We enjoyed putting out Axe to Grind in 2013 but it was more a traditional NWOBHM album and since we have played a lot of live gigs we could see people liking the heavier songs. Therefore, we decided to just make the Angel of Death the best album we could. Angel of Death is a lot darker and more sinister than the previous albums but it felt like the right vibe for this band.

I think it was also the first time that you didn’t use your 80s logo for an album, but a logo that is rather simple, modern to be exact, although the music isn’t. What changed your manner of perception of how the band appears on the outside? Was it out of your wish to be relevant with the present times?

To be fair the logo wasn't on Fit for Fight so also we didn't use it on Axe to Grind. For this album we wanted to change things a bit and we really love the art work for the band name on this release as it's fits the cover really well.

Does “Angel Of Death” have a reflection on our current present in matter of the worldwide pandemic crisis or is it rather a means of escaping the harshness into a new, and different, kind of world that in a special way is less provoking?

The album was written before Covid but it is a fitting title to this mad situation we are in at the moment.

We worked on a couple of songs and the Angel of Death song was a strong and kicked some serious butt. Also we picked it as the opening track. And we then decided to call the album Angel of Death as well. We don't really do much escaping these days but for sure turn up the volume (to 11) and forget about your troubles for a while.

As soon as the album started playing, and of course with Kevin Moore on vocals, I felt that sign of the times, the glory days, the amazing early to mid 80s. Witch Cross appears bound by the classics and probably forever will be. Do you believe that even now, with you guys having been around for decades, seeing and feeling a lot, Witch Cross has to prove itself time and time again?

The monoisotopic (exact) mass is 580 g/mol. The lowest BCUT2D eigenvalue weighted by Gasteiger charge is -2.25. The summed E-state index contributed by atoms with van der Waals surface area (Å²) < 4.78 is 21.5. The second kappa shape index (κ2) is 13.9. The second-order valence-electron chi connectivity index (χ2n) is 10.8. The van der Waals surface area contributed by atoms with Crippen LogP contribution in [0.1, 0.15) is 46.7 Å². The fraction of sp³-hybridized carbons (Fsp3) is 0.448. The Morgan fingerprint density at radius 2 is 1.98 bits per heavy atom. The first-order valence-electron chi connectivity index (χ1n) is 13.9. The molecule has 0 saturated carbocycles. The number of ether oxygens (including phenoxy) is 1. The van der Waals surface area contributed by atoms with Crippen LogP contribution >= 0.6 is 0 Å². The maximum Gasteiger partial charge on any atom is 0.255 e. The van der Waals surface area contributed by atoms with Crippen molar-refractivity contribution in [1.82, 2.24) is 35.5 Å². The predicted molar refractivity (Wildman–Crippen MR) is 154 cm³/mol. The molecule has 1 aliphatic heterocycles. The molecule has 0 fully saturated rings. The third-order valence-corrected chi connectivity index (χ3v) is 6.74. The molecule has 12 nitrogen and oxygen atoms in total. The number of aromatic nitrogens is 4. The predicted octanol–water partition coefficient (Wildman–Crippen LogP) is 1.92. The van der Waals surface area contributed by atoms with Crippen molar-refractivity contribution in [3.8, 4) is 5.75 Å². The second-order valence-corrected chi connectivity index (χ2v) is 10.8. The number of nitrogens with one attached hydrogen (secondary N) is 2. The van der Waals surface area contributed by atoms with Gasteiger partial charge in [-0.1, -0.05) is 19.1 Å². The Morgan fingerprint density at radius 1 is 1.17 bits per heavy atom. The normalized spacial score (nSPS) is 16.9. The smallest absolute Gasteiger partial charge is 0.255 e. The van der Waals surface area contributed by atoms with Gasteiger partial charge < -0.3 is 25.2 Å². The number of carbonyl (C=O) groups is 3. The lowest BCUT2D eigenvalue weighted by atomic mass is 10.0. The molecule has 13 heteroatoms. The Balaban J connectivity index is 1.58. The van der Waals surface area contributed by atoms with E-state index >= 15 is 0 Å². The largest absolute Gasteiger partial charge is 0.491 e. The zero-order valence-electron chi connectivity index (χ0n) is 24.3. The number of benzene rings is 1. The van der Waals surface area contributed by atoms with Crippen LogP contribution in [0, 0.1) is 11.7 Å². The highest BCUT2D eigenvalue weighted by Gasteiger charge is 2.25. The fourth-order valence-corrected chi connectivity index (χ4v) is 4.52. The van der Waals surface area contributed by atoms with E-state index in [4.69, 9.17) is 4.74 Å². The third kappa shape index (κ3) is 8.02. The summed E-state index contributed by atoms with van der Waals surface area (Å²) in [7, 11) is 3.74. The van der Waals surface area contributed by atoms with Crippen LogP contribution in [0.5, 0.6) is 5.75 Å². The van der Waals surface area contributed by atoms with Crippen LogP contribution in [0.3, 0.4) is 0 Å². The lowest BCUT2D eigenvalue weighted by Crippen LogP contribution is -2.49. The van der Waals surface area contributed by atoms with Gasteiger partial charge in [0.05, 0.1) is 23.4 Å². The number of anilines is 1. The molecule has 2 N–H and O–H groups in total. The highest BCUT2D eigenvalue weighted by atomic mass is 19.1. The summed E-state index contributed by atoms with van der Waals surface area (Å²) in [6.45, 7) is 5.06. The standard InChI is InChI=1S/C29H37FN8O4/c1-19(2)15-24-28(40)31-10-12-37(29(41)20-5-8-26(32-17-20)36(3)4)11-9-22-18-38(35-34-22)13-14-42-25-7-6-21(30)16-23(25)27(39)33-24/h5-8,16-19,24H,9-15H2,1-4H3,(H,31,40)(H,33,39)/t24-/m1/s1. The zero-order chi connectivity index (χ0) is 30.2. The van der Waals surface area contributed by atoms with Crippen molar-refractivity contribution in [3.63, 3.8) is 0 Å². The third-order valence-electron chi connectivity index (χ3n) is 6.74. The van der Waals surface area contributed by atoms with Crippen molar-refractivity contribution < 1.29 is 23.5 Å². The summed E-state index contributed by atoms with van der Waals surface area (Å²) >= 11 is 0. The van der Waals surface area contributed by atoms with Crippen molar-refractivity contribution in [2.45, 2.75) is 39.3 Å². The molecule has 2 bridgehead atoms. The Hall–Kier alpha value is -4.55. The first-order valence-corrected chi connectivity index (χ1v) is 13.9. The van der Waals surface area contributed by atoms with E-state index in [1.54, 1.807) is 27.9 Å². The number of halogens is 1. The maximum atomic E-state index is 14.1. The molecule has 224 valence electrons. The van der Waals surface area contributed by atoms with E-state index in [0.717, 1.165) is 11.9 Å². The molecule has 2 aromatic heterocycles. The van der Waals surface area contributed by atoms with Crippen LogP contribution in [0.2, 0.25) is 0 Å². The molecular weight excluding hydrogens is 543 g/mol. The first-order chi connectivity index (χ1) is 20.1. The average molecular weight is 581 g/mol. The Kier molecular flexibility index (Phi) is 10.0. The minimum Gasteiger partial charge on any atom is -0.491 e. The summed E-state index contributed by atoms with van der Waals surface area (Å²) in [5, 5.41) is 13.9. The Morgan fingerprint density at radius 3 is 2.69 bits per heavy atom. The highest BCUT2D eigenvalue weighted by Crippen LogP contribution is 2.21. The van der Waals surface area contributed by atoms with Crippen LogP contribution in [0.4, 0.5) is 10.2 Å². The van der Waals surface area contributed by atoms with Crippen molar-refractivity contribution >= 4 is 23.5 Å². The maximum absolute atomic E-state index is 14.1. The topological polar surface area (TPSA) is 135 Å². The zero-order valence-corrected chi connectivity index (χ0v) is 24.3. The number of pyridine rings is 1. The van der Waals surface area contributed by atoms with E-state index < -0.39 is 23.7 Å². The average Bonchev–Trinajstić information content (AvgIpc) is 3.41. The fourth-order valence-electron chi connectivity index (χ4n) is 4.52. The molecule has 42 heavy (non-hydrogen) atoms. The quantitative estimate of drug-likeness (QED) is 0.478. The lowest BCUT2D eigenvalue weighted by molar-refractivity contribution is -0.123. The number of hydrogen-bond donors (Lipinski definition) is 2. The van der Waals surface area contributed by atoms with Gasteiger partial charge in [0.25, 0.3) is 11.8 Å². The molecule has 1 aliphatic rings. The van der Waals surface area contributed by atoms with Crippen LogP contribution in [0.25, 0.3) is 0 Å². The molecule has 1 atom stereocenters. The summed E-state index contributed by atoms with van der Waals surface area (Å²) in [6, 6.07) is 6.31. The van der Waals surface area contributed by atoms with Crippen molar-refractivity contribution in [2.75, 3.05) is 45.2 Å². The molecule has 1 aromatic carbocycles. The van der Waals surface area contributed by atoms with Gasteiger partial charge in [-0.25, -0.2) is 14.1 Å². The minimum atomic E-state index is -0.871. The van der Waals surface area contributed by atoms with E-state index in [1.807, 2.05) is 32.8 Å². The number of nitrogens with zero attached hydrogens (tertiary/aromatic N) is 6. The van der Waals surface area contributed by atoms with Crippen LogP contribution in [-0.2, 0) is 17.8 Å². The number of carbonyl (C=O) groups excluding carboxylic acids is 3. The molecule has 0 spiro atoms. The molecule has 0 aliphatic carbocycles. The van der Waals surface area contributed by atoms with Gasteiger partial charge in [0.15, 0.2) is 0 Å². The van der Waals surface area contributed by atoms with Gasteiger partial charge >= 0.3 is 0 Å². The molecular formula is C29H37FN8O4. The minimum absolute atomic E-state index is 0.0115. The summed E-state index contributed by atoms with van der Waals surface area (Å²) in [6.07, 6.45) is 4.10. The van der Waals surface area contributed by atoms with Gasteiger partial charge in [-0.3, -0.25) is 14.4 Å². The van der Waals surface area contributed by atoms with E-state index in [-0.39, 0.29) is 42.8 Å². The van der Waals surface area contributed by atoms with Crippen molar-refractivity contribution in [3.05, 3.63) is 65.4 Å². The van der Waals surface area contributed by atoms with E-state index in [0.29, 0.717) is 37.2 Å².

We felt like that on the previous album but this is the album where we decided to make an album without limitation and how we wanted it. No pressure at all as we knew we have good support from the people we have meet at gigs and festivals the last years. We hope people will like this album as much as we do.

When it comes to the nature of darkness within the music, and yes it can also be noticed along with the lyrical content, how were you able to implement that crucial element into the band’s music and of course to generate that immense feel?

The songwriting part was really a matter of writing lots of ideas and it soon became apparent that we felt like this was going to be a heavier album so we just worked hard to make a complete album with songs that worked well together.

Even though you are quite the veteran songwriter, and your experience is vast, would you say that the work on “Angel Of Death” contributed to your skills as a songwriter and musician? If so, did you feel challenged, as if you were able to cross borders that you never crossed before?

I certainly felt that I had some ideas in terms of using slightly different backing vocals but also percussion and even a glockenspiel which I really wanted to try out on this album. When we develop songs we keep going until we are 100% happy so at least we know we have done the best we can in the given situation.